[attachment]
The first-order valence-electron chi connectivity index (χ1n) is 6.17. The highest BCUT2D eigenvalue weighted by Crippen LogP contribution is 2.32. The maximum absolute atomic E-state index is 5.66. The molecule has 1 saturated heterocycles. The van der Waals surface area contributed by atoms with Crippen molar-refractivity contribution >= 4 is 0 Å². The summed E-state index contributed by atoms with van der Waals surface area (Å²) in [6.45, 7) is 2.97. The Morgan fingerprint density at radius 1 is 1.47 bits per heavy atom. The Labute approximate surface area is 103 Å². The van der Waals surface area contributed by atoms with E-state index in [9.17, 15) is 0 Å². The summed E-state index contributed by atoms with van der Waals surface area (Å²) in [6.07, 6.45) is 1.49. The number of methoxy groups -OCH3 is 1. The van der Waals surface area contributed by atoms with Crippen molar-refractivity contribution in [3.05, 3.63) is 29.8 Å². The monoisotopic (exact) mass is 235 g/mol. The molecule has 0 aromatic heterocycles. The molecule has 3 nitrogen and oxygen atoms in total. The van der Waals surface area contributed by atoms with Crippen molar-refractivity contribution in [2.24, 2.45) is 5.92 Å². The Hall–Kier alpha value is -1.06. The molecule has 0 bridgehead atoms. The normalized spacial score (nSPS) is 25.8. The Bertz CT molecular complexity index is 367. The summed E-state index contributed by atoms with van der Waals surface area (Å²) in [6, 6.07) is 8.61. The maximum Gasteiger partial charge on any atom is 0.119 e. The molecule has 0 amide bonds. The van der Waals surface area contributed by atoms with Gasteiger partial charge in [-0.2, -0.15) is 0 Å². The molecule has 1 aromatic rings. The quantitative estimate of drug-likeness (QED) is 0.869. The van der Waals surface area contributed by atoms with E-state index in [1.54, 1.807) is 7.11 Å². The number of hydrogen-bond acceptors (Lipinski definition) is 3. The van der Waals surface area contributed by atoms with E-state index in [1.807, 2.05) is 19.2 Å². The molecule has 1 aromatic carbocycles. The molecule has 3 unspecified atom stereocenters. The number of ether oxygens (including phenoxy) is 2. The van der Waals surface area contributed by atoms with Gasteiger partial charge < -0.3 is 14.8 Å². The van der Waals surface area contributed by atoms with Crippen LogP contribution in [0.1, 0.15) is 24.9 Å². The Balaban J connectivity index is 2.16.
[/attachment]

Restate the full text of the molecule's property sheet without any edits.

The first-order valence-electron chi connectivity index (χ1n) is 6.17. The highest BCUT2D eigenvalue weighted by Crippen LogP contribution is 2.32. The maximum absolute atomic E-state index is 5.66. The molecule has 1 saturated heterocycles. The van der Waals surface area contributed by atoms with Crippen molar-refractivity contribution >= 4 is 0 Å². The summed E-state index contributed by atoms with van der Waals surface area (Å²) in [6.45, 7) is 2.97. The Morgan fingerprint density at radius 1 is 1.47 bits per heavy atom. The Labute approximate surface area is 103 Å². The van der Waals surface area contributed by atoms with E-state index in [9.17, 15) is 0 Å². The summed E-state index contributed by atoms with van der Waals surface area (Å²) in [6.07, 6.45) is 1.49. The number of methoxy groups -OCH3 is 1. The van der Waals surface area contributed by atoms with Crippen molar-refractivity contribution in [3.05, 3.63) is 29.8 Å². The monoisotopic (exact) mass is 235 g/mol. The molecule has 0 aromatic heterocycles. The molecule has 3 nitrogen and oxygen atoms in total. The van der Waals surface area contributed by atoms with Crippen molar-refractivity contribution in [2.24, 2.45) is 5.92 Å². The Hall–Kier alpha value is -1.06. The molecule has 0 bridgehead atoms. The normalized spacial score (nSPS) is 25.8. The Bertz CT molecular complexity index is 367. The summed E-state index contributed by atoms with van der Waals surface area (Å²) in [6, 6.07) is 8.61. The maximum Gasteiger partial charge on any atom is 0.119 e. The molecule has 0 amide bonds. The van der Waals surface area contributed by atoms with Gasteiger partial charge in [-0.2, -0.15) is 0 Å². The molecule has 1 aromatic rings. The quantitative estimate of drug-likeness (QED) is 0.869. The van der Waals surface area contributed by atoms with E-state index in [1.54, 1.807) is 7.11 Å². The number of hydrogen-bond acceptors (Lipinski definition) is 3. The van der Waals surface area contributed by atoms with E-state index in [1.807, 2.05) is 19.2 Å². The molecule has 1 aromatic carbocycles. The molecule has 3 unspecified atom stereocenters. The number of ether oxygens (including phenoxy) is 2. The van der Waals surface area contributed by atoms with Gasteiger partial charge < -0.3 is 14.8 Å². The van der Waals surface area contributed by atoms with Crippen LogP contribution in [0.1, 0.15) is 24.9 Å². The Balaban J connectivity index is 2.16.